Dems look to keep up momentum in upcoming special elections

Dems look to keep up momentum in upcoming special elections
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Republicans and Democrats will face off a few more times in special elections this year, following a special election schedule that has seen Democrats make gains in Republican districts.

Democrats have substantially improved on their 2016 presidential margins in almost all of the major special elections this cycle, flipping seats in Pennsylvania and Alabama. 

Strong Democratic showings in red districts — even when the Democrat in the race didn’t actually win — have added to the evidence that a Democratic midterm wave could be building.


Democrats outperformed again in Arizona’s special election on Tuesday, with the losing Democratic candidate still improving on Hillary ClintonHillary Diane Rodham ClintonTop Sanders adviser: Warren isn't competing for 'same pool of voters' Anti-Trump vets join Steyer group in pressing Democrats to impeach Trump Republicans plot comeback in New Jersey MORE’s 2016 showing in the district by 15 points. 

Tough battles await in some of special elections, both in primaries and general elections. Here’s a look at how the last the last special elections left on the calendar stand right now.

Ohio’s 12th District

The race to replace former Rep. Pat TiberiPatrick (Pat) Joseph TiberiOhio New Members 2019 Many authors of GOP tax law will not be returning to Congress GOP Rep. Balderson holds onto seat in Ohio MORE (R) in the suburban Columbus district is shaping up to be a fight, even in a district President TrumpDonald John TrumpTrump pushes back on recent polling data, says internal numbers are 'strongest we've had so far' Illinois state lawmaker apologizes for photos depicting mock assassination of Trump Scaramucci assembling team of former Cabinet members to speak out against Trump MORE won by 11 points in 2016. The well-educated and wealthy district is home to the kind of voters Democrats need to flip the House — voters who have already helped propel Democrats in other elections earlier this year.

The race for the GOP nomination is crowded, throwing more uncertainty into the race.

Tiberi has backed state Sen. Troy Balderson, the top fundraiser in the race. The former congressman is spending $150,000 on an ad buy to boost Balderson, and the Republican Main Street Partnership’s super PAC is spending another $250,000.

Liberty County Trustee Melanie Leneghan, backed by conservative Ohio Rep. Jim JordanJames (Jim) Daniel JordanDemocratic Women's Caucus calls for investigation into Epstein plea deal DOJ releases notes from official Bruce Ohr's Russia probe interviews CNN slams GOP for not appearing on network after mass shootings, conservatives fire back MORE, is the beneficiary of a $200,000 advertising campaign by the House Freedom Action super PAC as she looks to run from the right.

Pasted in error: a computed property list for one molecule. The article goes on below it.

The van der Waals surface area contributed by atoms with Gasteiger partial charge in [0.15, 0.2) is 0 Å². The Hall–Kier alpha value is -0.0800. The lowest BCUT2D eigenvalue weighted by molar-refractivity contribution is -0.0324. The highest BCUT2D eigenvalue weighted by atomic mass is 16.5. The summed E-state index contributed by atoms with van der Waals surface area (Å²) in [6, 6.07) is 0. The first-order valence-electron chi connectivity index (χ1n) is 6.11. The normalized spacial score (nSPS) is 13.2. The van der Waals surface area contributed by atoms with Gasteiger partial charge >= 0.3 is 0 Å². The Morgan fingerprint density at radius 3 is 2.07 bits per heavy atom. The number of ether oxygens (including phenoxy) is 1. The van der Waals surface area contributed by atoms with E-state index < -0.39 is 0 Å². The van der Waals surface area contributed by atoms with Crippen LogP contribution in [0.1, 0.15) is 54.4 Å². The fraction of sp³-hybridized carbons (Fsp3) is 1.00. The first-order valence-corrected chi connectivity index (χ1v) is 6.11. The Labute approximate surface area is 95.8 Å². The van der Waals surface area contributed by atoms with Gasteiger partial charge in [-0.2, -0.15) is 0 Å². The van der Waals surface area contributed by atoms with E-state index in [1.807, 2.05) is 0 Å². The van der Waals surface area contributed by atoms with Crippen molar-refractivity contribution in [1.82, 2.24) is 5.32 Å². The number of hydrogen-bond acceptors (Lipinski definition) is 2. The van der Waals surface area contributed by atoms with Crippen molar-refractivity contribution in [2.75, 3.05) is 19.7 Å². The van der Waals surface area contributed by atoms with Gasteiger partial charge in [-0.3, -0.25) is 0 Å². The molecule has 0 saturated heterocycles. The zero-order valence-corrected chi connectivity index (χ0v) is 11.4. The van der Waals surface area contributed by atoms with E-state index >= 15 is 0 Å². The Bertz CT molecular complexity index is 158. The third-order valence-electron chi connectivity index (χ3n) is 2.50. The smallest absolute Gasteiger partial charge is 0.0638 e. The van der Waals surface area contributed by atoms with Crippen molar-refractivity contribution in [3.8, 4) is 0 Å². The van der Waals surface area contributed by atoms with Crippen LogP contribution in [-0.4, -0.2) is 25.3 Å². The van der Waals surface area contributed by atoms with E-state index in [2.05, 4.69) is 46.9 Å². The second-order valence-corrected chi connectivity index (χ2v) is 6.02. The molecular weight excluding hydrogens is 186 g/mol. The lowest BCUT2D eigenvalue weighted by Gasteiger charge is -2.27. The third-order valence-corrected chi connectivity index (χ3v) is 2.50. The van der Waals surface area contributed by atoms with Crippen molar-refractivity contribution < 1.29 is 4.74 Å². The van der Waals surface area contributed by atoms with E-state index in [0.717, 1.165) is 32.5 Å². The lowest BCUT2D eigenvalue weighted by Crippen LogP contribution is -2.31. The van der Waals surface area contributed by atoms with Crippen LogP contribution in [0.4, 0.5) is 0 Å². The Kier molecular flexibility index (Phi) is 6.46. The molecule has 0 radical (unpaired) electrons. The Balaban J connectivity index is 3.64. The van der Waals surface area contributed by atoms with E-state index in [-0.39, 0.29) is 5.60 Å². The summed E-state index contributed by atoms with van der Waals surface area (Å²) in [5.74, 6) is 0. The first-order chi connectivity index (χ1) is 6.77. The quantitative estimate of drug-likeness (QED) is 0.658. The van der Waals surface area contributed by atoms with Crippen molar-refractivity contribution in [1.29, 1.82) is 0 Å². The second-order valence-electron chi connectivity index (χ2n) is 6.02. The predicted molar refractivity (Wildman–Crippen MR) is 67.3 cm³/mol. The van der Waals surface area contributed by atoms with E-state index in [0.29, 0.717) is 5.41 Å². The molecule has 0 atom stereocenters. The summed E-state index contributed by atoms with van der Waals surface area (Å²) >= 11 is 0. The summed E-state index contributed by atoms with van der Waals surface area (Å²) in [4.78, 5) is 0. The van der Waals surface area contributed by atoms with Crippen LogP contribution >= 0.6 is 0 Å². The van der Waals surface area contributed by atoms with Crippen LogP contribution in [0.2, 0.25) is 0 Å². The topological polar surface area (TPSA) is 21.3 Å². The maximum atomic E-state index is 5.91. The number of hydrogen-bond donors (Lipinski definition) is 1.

Meanwhile, Delaware County Prosecutor Carol O’Brien has the backing of state Auditor Dave Yost, while state Sen. Kevin Bacon has been endorsed by the Franklin County GOP.

The Democratic side features two main candidates — Franklin County Recorder Danny O’Connor, who has the backing of the Franklin County Democrats and prominent local members of Congress, and former Franklin County Sheriff Zach Scott, who has argued Democrats are spending too much time emphasizing social issues over jobs.

Voters will have two primaries on May 8 — one for the August special election to fill the remainder of Tiberi’s term, and another for the November election for the new 2019-20 term.

Pennsylvania’s 15th District

Rep. Charlie DentCharles (Charlie) Wieder DentThe Hill's Morning Report — Mueller testimony gives Trump a boost as Dems ponder next steps The Hill's 12:30 Report: Muller testimony dominates Washington Lawmakers, press hit the courts for charity tennis event MORE’s (R) recent decision to resign in May, rather than retire at the end of the year, sets the stage for another special election showdown in Pennsylvania.

The special election timeline won’t be set until Dent officially retires. Whenever it happens, though, a special election will take place under the old congressional lines, which have since been ruled unconstitutional by the state Supreme Court. That race will be competitive, even though Trump won the seat by 8 points. 

The normal primary and general election calendar, on the other hand, will run under new lines. That means voters in the old 15th District will be tasked once more with filling the old seat, then voting under the new map shortly after. The new district lines are far more liberal than the old ones, and Cook Political Report rates the new race as Democratic-leaning. 

With the timeline in flux, it’s also unclear who will be able to mount a campaign. But candidates won’t have to run a full primary race, as the political parties will nominate their own candidates at internal conventions.

To ease the burden of a compressed campaign schedule, it’s possible that the parties nominate whoever wins the May primary for the new 7th Congressional District, which includes most of the old 15th District.

Texas’s 27th District

Gov. Greg Abbott (R) on Tuesday called for an emergency special election on June 30 to replace former Rep. Blake FarentholdRandolph (Blake) Blake FarentholdMembers spar over sexual harassment training deadline Female Dems see double standard in Klobuchar accusations Lawmaker seeks to ban ex-members from lobbying until sexual harassment settlements repaid MORE (R), who abruptly resigned in the face of a House Ethics Committee investigation into harassment allegations.